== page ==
The 24-year-old Nottingham Forest midfielder had played the last quarter of England's goalless draw with Norway on Wednesday night, and been one of the few players to emerge with credit. Not that he was making a fuss about it.
Having denied Stale Solbakken a shooting opportunity with his first touch, he almost induced an own goal from Henning Berg with his second, a right- wing cross. It was almost the closest England came to scoring but, afterwards, Stone could not even remember it without prompting.
However, he could remember when he knew he would win his first cap. "As we came out after half-time Terry Venables made a special point of saying to me: 'Make sure you get really warmed-up'. That is when I felt I would get on.
"I thought we kept the ball well in the first half, but we were not getting round them enough. I thought maybe I could get behind them. That is one of my strengths and that is what happened with that chance."
Stone had been told he was a substitute in the morning after Venables took the team on a walk around their leafy Oslo hotel. It was a rapid rise, considering this was only his first time in the squad.
"I was surprised at being called up," he said. "I had been playing well at home for Forest but my away form had not been so clever - although that applies to the whole team.
"I knew some of the England scouts had been watching us, and I had played well in some of the games, so I knew I was in with a chance. When I did get in I looked around and thought: 'Well, there's been some injuries, that is why I am in'.
"I was a bit nervous coming down. I thought: 'Nobody knows each other, what will it be like?'. Then I got there and everybody knew each other from times gone by, and playing against each other. They made me feel welcome from the start.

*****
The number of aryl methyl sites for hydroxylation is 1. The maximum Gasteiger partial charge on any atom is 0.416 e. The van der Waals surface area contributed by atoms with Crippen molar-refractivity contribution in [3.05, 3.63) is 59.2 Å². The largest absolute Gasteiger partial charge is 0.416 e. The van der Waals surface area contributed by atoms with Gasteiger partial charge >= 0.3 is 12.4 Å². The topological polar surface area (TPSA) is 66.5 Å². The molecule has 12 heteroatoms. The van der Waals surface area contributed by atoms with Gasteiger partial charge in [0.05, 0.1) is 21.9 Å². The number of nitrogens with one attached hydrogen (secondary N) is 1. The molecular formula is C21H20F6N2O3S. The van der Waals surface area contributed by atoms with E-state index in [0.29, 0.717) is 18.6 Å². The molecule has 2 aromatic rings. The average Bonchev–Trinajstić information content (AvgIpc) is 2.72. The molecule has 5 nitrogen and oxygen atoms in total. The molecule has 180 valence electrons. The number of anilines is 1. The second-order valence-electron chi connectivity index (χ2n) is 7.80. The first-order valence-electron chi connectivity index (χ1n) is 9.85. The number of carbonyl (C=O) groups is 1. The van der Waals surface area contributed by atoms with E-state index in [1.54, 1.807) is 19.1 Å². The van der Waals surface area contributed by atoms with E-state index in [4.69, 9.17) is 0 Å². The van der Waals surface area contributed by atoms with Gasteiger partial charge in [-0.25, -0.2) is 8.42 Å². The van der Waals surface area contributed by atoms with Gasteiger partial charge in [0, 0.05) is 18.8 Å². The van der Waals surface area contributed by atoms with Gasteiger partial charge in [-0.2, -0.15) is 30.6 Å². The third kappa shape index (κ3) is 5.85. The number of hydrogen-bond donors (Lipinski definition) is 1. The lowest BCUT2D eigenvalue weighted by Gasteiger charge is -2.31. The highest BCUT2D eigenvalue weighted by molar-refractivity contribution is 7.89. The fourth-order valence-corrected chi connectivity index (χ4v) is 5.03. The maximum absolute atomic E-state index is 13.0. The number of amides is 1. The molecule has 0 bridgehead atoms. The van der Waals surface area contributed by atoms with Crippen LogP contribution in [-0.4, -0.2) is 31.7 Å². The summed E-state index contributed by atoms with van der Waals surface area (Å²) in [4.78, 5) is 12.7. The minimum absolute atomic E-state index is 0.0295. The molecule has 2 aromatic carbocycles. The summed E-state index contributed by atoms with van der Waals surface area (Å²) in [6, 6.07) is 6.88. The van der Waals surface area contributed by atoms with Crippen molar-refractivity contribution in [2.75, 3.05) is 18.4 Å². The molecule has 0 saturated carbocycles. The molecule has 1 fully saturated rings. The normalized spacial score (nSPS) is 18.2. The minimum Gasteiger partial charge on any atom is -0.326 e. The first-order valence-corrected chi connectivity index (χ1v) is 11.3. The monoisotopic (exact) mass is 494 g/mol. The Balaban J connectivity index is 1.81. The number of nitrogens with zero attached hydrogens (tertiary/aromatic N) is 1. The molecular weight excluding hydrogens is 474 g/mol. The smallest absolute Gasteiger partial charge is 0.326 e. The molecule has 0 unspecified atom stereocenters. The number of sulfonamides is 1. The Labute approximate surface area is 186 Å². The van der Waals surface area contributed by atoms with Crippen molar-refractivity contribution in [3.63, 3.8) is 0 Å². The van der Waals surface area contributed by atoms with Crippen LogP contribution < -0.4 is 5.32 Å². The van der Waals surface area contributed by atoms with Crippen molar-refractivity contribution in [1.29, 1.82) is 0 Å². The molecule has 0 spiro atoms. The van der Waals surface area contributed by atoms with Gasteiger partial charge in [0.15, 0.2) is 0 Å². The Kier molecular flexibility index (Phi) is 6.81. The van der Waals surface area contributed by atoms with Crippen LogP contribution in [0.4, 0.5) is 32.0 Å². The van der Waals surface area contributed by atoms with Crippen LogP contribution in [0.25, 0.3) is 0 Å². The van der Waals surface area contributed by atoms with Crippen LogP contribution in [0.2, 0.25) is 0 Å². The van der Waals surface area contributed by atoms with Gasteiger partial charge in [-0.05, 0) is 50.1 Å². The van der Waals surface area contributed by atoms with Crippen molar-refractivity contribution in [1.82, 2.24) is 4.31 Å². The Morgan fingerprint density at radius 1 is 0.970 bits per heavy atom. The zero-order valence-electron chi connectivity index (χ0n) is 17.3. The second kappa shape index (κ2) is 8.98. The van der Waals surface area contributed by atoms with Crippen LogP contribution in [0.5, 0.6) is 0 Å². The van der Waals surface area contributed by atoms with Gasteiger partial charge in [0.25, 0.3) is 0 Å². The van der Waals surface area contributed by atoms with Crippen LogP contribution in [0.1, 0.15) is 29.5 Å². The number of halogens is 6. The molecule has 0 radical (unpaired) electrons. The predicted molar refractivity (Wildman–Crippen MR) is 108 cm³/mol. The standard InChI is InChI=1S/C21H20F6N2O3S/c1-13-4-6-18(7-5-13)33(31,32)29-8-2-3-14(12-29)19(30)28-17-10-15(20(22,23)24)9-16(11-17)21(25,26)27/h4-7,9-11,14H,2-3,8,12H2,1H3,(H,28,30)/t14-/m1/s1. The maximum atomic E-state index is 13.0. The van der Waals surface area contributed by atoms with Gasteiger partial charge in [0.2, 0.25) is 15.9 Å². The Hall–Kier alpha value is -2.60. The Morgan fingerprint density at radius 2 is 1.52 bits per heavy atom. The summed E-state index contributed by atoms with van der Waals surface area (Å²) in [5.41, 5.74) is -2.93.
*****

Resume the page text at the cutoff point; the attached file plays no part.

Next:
"I talked to some of the Newcastle lads, being from there myself, Robert Lee and John Beresford. It was also a big help having Stuart Pearce there. He's massive at Forest and he is also very big at international level. They room us in separate rooms, but he just came and stayed in my room."
Like Pearce, who came late to professional football, Stone appreciates his fortune. Although he has always been in football, having been signed by Forest as a junior, his career was nearly finished before it began.
"I broke my right leg three times," he recalled, attempting to flex it in the narrow confines of an aircraft seat. "I must have played for about a year between 17 and 20. The first two I thought would be alright but the third time there were complications. It took me more than a year to get back and I could see some of the staff at Forest looking at me and thinking: 'He's not going to make it'. I did wonder if I would. There was muscle sticking to the bone, but a series of cortisone injections solved the problem.
"I have never looked back. It is a roller-coaster at the minute. Everything has gone so well since, then you keep thinking something is going to come crashing down. It makes you appreciate it more. I have seen the other side of it, when you think you are not going to make it as a footballer. Then you make it to the highest level, it gives you a great buzz."
Having regained his fitness, Stone now had to gain a first-team place. It was Brian Clough's final season as manager and Forest were heading for relegation.
"He did not put me in at first, I was too young. It can be a bad thing putting a young lad in a relegation situation because he might not recover. He put me in for the last 12 games. By then we were doomed. But it gave me a good insight into the Premiership and made me want to get back there.
"He was a character. He would come in and everyone would stand back. You kept quiet, you did not want to say anything out of turn as he would chew your head off. He was very good, though."